Fears of a GDPR fine surge as 96 penalties issued in Q1 2021

The rhetoric in the run-up to the GDPR (General Data Protection Regulation) taking effect was that any organisation that didn’t have immaculate compliance practices would be in line for a €20 million fine.

Although only the most frantic commentators thought that monumental penalties would be handed out left, right and centre, there has still been the sense that GDPR enforcement hasn’t been as rigorous as one might expect.

There have been mitigating factors behind that. It takes time for supervisory authorities to investigate incidents, and there was an immediate backlog of work as individuals across Europe submitted complaints and queries.

Then, of course, came COVID-19, which has slowed business to a crawl and led to many supervisory authorities, including the UK’s ICO (Information Commissioner’s Office), suggesting that it would show leniency on potential compliance failures given the difficulties that the pandemic has presented.

But amid all this, there has been one outlier: the Spanish Data Protection Authority. It was the most active in terms of GDPR fines throughout 2020, issuing 131 fines in total, and it has only picked up the pace in 2021.

Since March, it has issued more than 30 fines, including one of the largest ever recorded – an €8.15 million penalty against Vodafone Spain.

But although Spain has been the most punitive country, countries across the EU have been increasing the rate at which they have issued fines. In the first quarter of 2021, there were 96 fines issued across Europe, compared to just 68 over the same period in 2020.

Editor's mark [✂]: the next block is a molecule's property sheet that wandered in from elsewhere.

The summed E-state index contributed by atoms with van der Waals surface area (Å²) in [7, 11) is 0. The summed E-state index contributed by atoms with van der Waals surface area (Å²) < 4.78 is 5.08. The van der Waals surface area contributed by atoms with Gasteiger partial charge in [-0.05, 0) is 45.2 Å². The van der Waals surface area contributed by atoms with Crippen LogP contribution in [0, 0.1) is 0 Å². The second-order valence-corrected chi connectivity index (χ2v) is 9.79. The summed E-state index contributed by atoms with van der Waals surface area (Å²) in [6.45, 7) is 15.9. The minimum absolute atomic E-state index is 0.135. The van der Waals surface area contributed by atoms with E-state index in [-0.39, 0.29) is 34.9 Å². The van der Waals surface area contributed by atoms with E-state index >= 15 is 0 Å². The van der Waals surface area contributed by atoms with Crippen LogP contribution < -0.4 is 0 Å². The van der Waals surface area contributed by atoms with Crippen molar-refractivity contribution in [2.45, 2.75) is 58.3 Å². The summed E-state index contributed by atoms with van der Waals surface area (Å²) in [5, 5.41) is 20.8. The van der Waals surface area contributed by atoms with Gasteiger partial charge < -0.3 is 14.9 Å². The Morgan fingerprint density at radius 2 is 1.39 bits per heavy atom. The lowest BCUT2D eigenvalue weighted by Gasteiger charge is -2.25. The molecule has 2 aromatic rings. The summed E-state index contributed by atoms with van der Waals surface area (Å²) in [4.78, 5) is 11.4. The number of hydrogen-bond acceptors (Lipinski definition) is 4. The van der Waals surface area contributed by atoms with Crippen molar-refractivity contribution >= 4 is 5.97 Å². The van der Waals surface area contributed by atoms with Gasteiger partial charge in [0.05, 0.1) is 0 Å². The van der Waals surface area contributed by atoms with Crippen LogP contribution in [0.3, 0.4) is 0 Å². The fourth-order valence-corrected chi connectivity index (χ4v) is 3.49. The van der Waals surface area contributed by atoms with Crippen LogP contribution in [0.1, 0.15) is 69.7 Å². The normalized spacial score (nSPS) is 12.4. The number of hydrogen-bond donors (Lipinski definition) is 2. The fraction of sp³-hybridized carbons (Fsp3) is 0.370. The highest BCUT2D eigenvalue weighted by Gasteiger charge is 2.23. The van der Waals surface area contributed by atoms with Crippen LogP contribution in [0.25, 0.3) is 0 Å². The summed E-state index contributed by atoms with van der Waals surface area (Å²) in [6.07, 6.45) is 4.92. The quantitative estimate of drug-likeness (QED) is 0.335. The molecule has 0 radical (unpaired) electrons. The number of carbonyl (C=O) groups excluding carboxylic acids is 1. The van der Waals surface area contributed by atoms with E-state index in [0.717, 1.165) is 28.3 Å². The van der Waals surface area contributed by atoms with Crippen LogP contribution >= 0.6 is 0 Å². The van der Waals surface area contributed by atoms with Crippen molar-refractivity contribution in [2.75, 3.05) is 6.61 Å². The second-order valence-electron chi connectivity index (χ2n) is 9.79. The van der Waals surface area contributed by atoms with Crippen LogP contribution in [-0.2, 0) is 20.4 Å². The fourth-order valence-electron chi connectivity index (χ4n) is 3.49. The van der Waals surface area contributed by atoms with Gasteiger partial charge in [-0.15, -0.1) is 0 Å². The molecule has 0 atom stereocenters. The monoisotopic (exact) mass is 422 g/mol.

The increase suggests that the issues standing in the way of GDPR enforcement are easing and a surge in regulatory action could be coming.


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GDPR fines in Q1 2021

In the first quarter of 2021, EU countries received a total of €33.61 million in GDPR fines. As you’d expect, Spain has been responsible for the largest proportion of that – €15.7 million.

Germany ranks second, issuing €10.7 million from three cases, and Italy was third, with fines amounting to €5.6 million from twenty violations.

The most common violation involved Article 5, which states that personal data must be:

  • Processed lawfully, fairly and transparently;
  • Collected only for specific legitimate purposes;
  • Adequate and, where necessary, up to date;
  • Stored only as long as necessary; and
  • Processed in a way that ensures appropriate security.

The next most common violation involved the failure to document a lawful basis for processing, which is covered in Article 6 of the GDPR.

The other major contributor to GDPR fines was organisations’ failure to meet Article 32, which states that data controllers and processors must “implement appropriate technical and organisational measures” to secure the personal data they process.

To comply with Article 32, organisations must identify and mitigate risks that are presented by data processing, “in particular from accidental or unlawful destruction, loss, alteration, unauthorised disclosure of, or access to personal data transmitted, stored or otherwise processed”.

GDPR compliance with IT Governance

Those looking for help meeting their data protection requirements should take a look at our GDPR Toolkit.

Designed and developed by GDPR experts, this toolkit contains a complete set of template documents to demonstrate your compliance practices.

It’s ideal for anyone who wants help completing their documentation requirements quickly and easily, but it’s more than simply a set of templates. It also includes:

  • Gap analysis and DPIA tools that help you identify compliance weaknesses and how to address them;
  • Two licences for the GDPR Staff Awareness E-learning Course; and
  • Guidance documents covering data subject consent forms, data retention records, and pseudonymisation, minimisation and encryption.

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